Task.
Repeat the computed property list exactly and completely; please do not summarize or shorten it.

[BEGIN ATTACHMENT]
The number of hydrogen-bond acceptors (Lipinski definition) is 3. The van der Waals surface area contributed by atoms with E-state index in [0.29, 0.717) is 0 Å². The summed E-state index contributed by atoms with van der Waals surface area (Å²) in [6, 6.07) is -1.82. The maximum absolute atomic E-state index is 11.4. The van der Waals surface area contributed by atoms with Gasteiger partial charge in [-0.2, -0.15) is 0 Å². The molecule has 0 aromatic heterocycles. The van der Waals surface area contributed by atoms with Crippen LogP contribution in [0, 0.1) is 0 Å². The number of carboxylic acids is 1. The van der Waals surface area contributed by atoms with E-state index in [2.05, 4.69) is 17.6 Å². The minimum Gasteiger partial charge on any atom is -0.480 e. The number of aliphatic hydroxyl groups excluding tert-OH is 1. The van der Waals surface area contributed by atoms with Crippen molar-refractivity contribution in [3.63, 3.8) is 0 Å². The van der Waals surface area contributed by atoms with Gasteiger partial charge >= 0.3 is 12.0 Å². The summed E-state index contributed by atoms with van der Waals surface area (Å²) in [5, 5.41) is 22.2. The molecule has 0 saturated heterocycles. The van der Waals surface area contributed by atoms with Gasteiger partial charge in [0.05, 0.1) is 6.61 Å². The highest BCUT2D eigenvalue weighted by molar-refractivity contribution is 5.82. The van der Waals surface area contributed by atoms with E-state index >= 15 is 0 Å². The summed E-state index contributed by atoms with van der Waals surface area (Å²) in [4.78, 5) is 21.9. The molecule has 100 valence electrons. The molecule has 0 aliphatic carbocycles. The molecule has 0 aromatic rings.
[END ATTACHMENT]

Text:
The number of hydrogen-bond acceptors (Lipinski definition) is 3. The van der Waals surface area contributed by atoms with E-state index in [0.29, 0.717) is 0 Å². The summed E-state index contributed by atoms with van der Waals surface area (Å²) in [6, 6.07) is -1.82. The maximum absolute atomic E-state index is 11.4. The van der Waals surface area contributed by atoms with Gasteiger partial charge in [-0.2, -0.15) is 0 Å². The molecule has 0 aromatic heterocycles. The van der Waals surface area contributed by atoms with Crippen LogP contribution in [0, 0.1) is 0 Å². The number of carboxylic acids is 1. The van der Waals surface area contributed by atoms with E-state index in [2.05, 4.69) is 17.6 Å². The minimum Gasteiger partial charge on any atom is -0.480 e. The number of aliphatic hydroxyl groups excluding tert-OH is 1. The van der Waals surface area contributed by atoms with Crippen molar-refractivity contribution in [3.63, 3.8) is 0 Å². The van der Waals surface area contributed by atoms with Gasteiger partial charge >= 0.3 is 12.0 Å². The summed E-state index contributed by atoms with van der Waals surface area (Å²) in [5, 5.41) is 22.2. The molecule has 0 saturated heterocycles. The van der Waals surface area contributed by atoms with Gasteiger partial charge in [0.05, 0.1) is 6.61 Å². The highest BCUT2D eigenvalue weighted by molar-refractivity contribution is 5.82. The van der Waals surface area contributed by atoms with E-state index >= 15 is 0 Å². The summed E-state index contributed by atoms with van der Waals surface area (Å²) in [4.78, 5) is 21.9. The molecule has 100 valence electrons. The molecule has 0 aliphatic carbocycles. The molecule has 0 aromatic rings.